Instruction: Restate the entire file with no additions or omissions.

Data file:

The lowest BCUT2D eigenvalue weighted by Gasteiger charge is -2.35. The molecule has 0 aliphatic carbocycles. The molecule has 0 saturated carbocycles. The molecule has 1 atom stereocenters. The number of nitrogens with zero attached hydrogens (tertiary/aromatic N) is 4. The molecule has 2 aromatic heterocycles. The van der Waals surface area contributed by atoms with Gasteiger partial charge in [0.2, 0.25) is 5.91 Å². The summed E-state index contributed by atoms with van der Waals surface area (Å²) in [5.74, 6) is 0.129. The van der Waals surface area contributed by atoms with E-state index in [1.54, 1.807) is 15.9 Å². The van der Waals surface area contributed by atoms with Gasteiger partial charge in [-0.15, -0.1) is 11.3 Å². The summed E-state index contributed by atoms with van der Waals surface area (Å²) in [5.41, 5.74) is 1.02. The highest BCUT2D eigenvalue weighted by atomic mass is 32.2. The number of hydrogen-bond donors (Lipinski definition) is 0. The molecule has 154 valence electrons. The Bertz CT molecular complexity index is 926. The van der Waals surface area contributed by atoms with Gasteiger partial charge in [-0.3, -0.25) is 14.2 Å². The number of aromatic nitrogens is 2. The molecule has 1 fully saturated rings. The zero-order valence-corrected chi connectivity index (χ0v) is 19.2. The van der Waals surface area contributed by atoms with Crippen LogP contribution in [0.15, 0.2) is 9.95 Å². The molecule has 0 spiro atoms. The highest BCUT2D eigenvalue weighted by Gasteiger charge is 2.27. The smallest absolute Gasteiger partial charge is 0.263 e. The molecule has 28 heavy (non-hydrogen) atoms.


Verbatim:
The lowest BCUT2D eigenvalue weighted by Gasteiger charge is -2.35. The molecule has 0 aliphatic carbocycles. The molecule has 0 saturated carbocycles. The molecule has 1 atom stereocenters. The number of nitrogens with zero attached hydrogens (tertiary/aromatic N) is 4. The molecule has 2 aromatic heterocycles. The van der Waals surface area contributed by atoms with Gasteiger partial charge in [0.2, 0.25) is 5.91 Å². The summed E-state index contributed by atoms with van der Waals surface area (Å²) in [5.74, 6) is 0.129. The van der Waals surface area contributed by atoms with E-state index in [1.54, 1.807) is 15.9 Å². The van der Waals surface area contributed by atoms with Gasteiger partial charge in [-0.15, -0.1) is 11.3 Å². The summed E-state index contributed by atoms with van der Waals surface area (Å²) in [5.41, 5.74) is 1.02. The highest BCUT2D eigenvalue weighted by atomic mass is 32.2. The number of hydrogen-bond donors (Lipinski definition) is 0. The molecule has 154 valence electrons. The Bertz CT molecular complexity index is 926. The van der Waals surface area contributed by atoms with Gasteiger partial charge in [-0.3, -0.25) is 14.2 Å². The number of aromatic nitrogens is 2. The molecule has 1 fully saturated rings. The zero-order valence-corrected chi connectivity index (χ0v) is 19.2. The van der Waals surface area contributed by atoms with Crippen LogP contribution in [0.15, 0.2) is 9.95 Å². The molecule has 0 spiro atoms. The highest BCUT2D eigenvalue weighted by Gasteiger charge is 2.27. The smallest absolute Gasteiger partial charge is 0.263 e. The molecule has 28 heavy (non-hydrogen) atoms.